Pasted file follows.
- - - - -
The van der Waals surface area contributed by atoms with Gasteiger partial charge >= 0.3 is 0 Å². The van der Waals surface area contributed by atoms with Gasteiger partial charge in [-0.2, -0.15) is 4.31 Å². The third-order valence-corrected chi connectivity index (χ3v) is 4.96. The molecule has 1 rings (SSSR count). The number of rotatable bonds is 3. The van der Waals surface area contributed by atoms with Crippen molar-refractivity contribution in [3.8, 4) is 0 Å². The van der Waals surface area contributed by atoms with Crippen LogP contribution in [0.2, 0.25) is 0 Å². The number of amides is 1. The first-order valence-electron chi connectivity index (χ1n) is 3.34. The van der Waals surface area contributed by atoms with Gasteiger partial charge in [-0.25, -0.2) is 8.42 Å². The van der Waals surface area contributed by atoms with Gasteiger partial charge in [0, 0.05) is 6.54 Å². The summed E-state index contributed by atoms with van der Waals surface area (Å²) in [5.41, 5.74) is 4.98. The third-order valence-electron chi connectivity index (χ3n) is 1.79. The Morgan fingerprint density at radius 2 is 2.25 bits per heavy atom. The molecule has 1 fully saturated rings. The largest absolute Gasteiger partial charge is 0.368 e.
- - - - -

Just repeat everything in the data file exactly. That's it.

The van der Waals surface area contributed by atoms with Gasteiger partial charge >= 0.3 is 0 Å². The van der Waals surface area contributed by atoms with Gasteiger partial charge in [-0.2, -0.15) is 4.31 Å². The third-order valence-corrected chi connectivity index (χ3v) is 4.96. The molecule has 1 rings (SSSR count). The number of rotatable bonds is 3. The van der Waals surface area contributed by atoms with Crippen molar-refractivity contribution in [3.8, 4) is 0 Å². The van der Waals surface area contributed by atoms with Crippen LogP contribution in [0.2, 0.25) is 0 Å². The number of amides is 1. The first-order valence-electron chi connectivity index (χ1n) is 3.34. The van der Waals surface area contributed by atoms with Gasteiger partial charge in [-0.25, -0.2) is 8.42 Å². The van der Waals surface area contributed by atoms with Gasteiger partial charge in [0, 0.05) is 6.54 Å². The summed E-state index contributed by atoms with van der Waals surface area (Å²) in [5.41, 5.74) is 4.98. The third-order valence-electron chi connectivity index (χ3n) is 1.79. The Morgan fingerprint density at radius 2 is 2.25 bits per heavy atom. The molecule has 1 fully saturated rings. The largest absolute Gasteiger partial charge is 0.368 e.